Section 30 – Sentences for offences with a terrorist connection: England and Wales
88.Section 30 is included in response to recommendation 8 of Lord Carlile’s January 2007 report on the definition of terrorism, that a terrorist connection should be considered to be an aggravating factor in sentencing. This is important where persons are convicted of offences other than those under the terrorism legislation but where the offence is connected with terrorism (for example an explosives-related offence).
89.Under subsections (1) to (3) a court in England and Wales considering a person’s sentence for an offence listed in Schedule 2 must, if it appears that there was or may have been a terrorist connection, make a determination (on the criminal standard of proof) as to whether there was such a connection. The court will make this determination on the basis of the usual information before it for the purposes of sentencing, that is the trial evidence or evidence heard at a Newton hearing (if necessary) following a guilty plea, and taking account of any representations by the prosecution or defence. A Newton hearing is where the judge hears evidence from both the prosecution and defence and comes to his or her own conclusion on the facts, applying the criminal standard of proof. If the court determines that there was a terrorist connection, it must treat that as an aggravating factor when sentencing the offender (subsection (4)). The meaning of an offence having a “terrorist connection” is defined in section 93 as being where the offence is or takes place in the course of an act of terrorism or is committed for the purposes of terrorism. Subsection (6) provides that this statutory aggravating factor in sentencing will apply only in relation to offences committed on or after commencement.
Section 31 – Sentences for offences with a terrorist connection: Scotland
90.Section 31 provides that in Scotland the sentencing court must treat a terrorist connection (as defined in section 93), proved to the trial court, as an aggravating factor when sentencing for an offence specified in Schedule 2 to the Act (offences where terrorist connection to be considered). Subsection (3) requires a court imposing an aggravated sentence for an offence with a terrorist connection to state the extent and reasons for the difference between the sentence it imposed and that it would have imposed if the offence had not had a terrorist connection. Subsection (4) provides that evidence from a single source is sufficient to prove this aggravating factor – which is different from the usual position under the law in Scotland where corroboration is required. Subsection (5) provides that this new aggravating factor will only apply in relation to offences committed on or after commencement.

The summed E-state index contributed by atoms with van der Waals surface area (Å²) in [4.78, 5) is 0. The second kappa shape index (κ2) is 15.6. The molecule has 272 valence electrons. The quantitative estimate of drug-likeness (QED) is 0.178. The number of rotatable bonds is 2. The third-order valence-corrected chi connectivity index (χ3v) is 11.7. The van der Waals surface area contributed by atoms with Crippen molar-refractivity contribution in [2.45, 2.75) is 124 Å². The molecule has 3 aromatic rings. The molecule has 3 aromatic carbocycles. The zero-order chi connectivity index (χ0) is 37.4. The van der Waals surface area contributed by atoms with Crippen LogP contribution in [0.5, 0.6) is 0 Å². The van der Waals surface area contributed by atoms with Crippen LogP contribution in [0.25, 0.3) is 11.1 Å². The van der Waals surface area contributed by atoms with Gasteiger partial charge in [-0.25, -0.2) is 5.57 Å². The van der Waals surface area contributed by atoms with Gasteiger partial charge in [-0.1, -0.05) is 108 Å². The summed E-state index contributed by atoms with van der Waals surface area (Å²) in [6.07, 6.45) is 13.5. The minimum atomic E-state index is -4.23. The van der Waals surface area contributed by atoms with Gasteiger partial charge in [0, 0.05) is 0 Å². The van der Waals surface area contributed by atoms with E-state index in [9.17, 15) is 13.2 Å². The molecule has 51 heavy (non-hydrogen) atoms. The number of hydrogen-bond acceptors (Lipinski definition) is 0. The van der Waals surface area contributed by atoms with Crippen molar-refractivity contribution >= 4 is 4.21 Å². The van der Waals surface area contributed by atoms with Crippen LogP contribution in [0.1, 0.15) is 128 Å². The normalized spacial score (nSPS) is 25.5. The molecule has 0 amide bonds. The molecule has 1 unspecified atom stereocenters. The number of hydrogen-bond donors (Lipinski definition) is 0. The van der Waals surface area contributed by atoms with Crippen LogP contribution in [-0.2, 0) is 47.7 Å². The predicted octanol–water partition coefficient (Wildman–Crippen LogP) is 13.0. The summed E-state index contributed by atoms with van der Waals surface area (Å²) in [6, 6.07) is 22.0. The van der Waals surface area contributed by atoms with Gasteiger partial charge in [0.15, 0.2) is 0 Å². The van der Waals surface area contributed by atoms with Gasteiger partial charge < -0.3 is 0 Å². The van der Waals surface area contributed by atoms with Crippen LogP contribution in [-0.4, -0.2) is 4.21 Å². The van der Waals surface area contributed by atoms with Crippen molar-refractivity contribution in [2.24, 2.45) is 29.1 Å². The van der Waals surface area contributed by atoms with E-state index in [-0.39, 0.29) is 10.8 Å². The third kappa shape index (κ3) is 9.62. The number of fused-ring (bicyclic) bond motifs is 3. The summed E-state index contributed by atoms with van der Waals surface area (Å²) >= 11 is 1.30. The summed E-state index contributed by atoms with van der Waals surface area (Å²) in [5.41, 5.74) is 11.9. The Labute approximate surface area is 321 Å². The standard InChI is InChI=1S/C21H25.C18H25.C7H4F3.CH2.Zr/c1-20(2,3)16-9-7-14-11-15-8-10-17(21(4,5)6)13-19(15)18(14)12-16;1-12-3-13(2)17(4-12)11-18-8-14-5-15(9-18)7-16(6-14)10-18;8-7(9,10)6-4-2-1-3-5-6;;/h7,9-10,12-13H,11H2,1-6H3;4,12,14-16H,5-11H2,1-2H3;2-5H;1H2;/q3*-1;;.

Section 32 – Sentences for offences with a terrorist connection: armed forces
134.This section makes corresponding provision to that in section 30 for service courts considering for the purposes of sentence the seriousness of a service offence as respects which the corresponding civil offence is an offence specified in Schedule 2. Corresponding civil offence is defined in section 95(4).
Section 33 – Power to amend list of offences where terrorist connection to be considered
91.This section provides the Secretary of State with a power to amend (by order subject to the affirmative resolution procedure) the list of offences in Schedule 2 in relation to which the court must consider whether there is a terrorist connection.
Schedule 2 – Offences where terrorist connection to be considered
92.Schedule 2 sets out the list of offences under the general criminal law (as opposed to the terrorism legislation) in relation to which the court must consider whether there is a terrorist connection for the purposes of aggravated sentencing (sections 30 to 33). These are the offences most frequently used to prosecute terrorist cases or which are most likely to be used to prosecute such cases. The list of offences in Schedule 2 and determination of terrorist connection are also relevant to the forfeiture provisions in the Act (see section 35 which inserts new section 23A(4) into the 2000 Act) and the notification requirements of Part 4 of the Act (see section 42).